A new study identifies the traumatic impact that racism can have on a child’s health and also offers strategies on how to address the problem.
The study titled, “The Impact of Racism on Child and Adolescent Health, from the Section on Adolescent Health, Council on Community Pediatrics and Committee on Adolescence,” is published in the August issue of Pediatrics.
Report authors describe racism as: “[A] system of structuring opportunity and assigning value based on the social interpretation of how one looks (which is what we call ‘race’) that unfairly disadvantages some individuals and communities, unfairly advantages other individuals and communities, and saps the strength of the whole society through the waste of human resources.”
The study provides a historical perspective on the factors that have led to the persistence of racism. It also speaks to how person-to-person, institutional and internalized racism can undermine individual and group mental health.
“Pediatricians strive to care for children and adolescents such that they all have an opportunity to reach their full potential,” the report says. “Although we have progressed toward greater racial equity, racism continues to undermine the health of children, adolescents and families. Children and adolescents experience racism through the places they live and learn, by what they have economically and how their rights are protected.”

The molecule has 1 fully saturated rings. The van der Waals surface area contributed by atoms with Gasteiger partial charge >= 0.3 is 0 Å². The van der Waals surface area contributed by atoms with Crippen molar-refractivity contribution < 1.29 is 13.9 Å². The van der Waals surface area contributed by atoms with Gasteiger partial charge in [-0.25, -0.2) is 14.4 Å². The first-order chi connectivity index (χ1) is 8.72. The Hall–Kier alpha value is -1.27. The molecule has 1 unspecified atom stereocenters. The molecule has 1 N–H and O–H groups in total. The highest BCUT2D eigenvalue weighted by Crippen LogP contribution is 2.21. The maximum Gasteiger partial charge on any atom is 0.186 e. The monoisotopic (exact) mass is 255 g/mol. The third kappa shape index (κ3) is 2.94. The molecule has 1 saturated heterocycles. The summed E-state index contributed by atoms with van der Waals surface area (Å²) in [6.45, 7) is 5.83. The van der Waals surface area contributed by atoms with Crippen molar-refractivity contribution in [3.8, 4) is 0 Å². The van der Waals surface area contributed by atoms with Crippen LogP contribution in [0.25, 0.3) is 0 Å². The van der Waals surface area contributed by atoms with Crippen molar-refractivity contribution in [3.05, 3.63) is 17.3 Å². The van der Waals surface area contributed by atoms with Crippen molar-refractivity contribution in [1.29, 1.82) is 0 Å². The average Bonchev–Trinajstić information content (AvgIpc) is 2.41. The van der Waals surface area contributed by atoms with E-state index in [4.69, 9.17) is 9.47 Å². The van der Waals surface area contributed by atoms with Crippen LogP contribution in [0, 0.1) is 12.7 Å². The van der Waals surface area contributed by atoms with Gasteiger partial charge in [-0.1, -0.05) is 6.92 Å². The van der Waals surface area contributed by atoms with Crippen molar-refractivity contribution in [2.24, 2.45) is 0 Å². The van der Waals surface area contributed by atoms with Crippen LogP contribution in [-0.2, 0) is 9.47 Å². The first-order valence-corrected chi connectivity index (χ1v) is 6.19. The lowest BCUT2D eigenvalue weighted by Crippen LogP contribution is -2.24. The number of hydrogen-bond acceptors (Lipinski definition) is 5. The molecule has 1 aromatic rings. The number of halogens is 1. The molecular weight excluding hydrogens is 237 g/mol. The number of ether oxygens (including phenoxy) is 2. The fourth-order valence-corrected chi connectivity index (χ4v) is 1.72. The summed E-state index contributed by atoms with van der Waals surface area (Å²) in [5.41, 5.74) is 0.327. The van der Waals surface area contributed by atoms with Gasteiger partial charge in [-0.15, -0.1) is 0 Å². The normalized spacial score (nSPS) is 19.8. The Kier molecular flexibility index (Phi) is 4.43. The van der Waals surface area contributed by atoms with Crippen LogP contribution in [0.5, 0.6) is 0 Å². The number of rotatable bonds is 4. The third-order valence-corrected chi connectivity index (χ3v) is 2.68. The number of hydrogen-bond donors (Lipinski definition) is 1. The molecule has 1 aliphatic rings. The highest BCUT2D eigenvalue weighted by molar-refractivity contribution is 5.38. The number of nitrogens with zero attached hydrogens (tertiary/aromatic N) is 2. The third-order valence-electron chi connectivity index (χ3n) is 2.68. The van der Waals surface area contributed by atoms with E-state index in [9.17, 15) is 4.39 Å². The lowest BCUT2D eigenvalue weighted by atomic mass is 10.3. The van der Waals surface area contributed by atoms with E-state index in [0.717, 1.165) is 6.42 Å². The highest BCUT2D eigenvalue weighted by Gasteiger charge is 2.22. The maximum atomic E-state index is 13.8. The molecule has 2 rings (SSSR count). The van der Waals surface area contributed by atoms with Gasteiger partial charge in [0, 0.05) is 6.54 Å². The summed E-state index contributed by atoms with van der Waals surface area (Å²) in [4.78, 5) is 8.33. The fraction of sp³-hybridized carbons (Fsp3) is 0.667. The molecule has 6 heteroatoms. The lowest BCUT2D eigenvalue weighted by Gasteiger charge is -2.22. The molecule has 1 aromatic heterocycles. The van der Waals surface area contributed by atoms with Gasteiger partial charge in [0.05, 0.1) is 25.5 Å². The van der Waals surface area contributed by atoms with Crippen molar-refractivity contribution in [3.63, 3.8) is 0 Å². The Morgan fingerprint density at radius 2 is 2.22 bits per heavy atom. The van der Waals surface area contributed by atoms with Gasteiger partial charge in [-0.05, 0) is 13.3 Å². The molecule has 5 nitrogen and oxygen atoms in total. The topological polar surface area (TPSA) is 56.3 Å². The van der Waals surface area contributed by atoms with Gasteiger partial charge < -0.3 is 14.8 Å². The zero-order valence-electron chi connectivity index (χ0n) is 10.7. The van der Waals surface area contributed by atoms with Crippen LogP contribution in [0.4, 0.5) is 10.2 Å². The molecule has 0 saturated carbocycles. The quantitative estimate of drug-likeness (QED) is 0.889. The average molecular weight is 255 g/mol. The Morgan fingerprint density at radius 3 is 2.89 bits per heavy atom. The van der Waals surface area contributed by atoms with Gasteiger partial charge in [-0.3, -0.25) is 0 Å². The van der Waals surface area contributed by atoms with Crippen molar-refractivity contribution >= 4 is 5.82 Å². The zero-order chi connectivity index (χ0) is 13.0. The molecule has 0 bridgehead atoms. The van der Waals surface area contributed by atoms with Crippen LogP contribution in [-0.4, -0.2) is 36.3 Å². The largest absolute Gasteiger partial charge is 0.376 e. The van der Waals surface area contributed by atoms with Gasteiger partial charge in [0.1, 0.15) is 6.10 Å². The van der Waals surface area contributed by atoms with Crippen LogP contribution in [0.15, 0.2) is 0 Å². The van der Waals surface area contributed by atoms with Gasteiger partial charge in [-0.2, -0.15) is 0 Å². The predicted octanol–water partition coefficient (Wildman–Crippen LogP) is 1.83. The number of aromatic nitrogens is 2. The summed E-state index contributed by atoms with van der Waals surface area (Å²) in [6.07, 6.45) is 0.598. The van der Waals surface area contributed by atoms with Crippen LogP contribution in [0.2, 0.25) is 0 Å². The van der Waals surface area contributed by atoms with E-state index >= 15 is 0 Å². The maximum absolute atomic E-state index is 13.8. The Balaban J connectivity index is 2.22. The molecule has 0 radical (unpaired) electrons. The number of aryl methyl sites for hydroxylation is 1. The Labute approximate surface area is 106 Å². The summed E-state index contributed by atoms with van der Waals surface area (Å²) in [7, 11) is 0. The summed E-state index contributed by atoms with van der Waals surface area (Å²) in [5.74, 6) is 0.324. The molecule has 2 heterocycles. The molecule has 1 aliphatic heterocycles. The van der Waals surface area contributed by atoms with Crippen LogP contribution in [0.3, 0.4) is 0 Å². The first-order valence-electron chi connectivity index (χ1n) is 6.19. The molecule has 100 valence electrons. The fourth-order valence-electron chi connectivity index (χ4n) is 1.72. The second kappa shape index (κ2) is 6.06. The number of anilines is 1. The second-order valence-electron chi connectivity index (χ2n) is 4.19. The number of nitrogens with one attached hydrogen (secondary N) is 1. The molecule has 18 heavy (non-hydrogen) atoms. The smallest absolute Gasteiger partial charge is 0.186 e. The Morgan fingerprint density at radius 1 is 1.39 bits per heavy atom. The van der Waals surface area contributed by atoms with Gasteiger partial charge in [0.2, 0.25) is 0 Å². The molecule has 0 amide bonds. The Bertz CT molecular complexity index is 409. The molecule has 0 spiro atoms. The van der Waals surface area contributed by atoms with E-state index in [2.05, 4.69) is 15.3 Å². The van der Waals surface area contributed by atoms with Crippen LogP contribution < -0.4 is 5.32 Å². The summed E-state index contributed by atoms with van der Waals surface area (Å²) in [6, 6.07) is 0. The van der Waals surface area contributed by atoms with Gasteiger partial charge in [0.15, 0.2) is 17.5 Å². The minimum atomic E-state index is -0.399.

Rose Moten, a Detroit-based psychologist, author, speaker and life coach who specializes racism and its effects on individuals and society, isn’t surprised by the study’s findings.
“That’s one of the reasons I’ve transformed my practice to deal more with trauma recovery and trauma healing because I’m finding that it’s the cause behind a lot of issues of even learning; the inability to plug into academic environment; and the inability to regulate emotionally,” said Moten, who is African American. “You can just imagine the impact that [racism] has across lifetime relationships and career in every aspect of life.”
By engaging patients and families in clinical care settings and through effective anticipatory guidance, pediatricians, the study suggests, can help parents raise children and adolescents who can do the following:
- Identify racism when they see or experience it
- Distinguish racism from other forms of unfair treatment
- Oppose negative messages or behaviors by others
- Replace it with something positive or constructive to prevent consequences associated with internalizing those experiences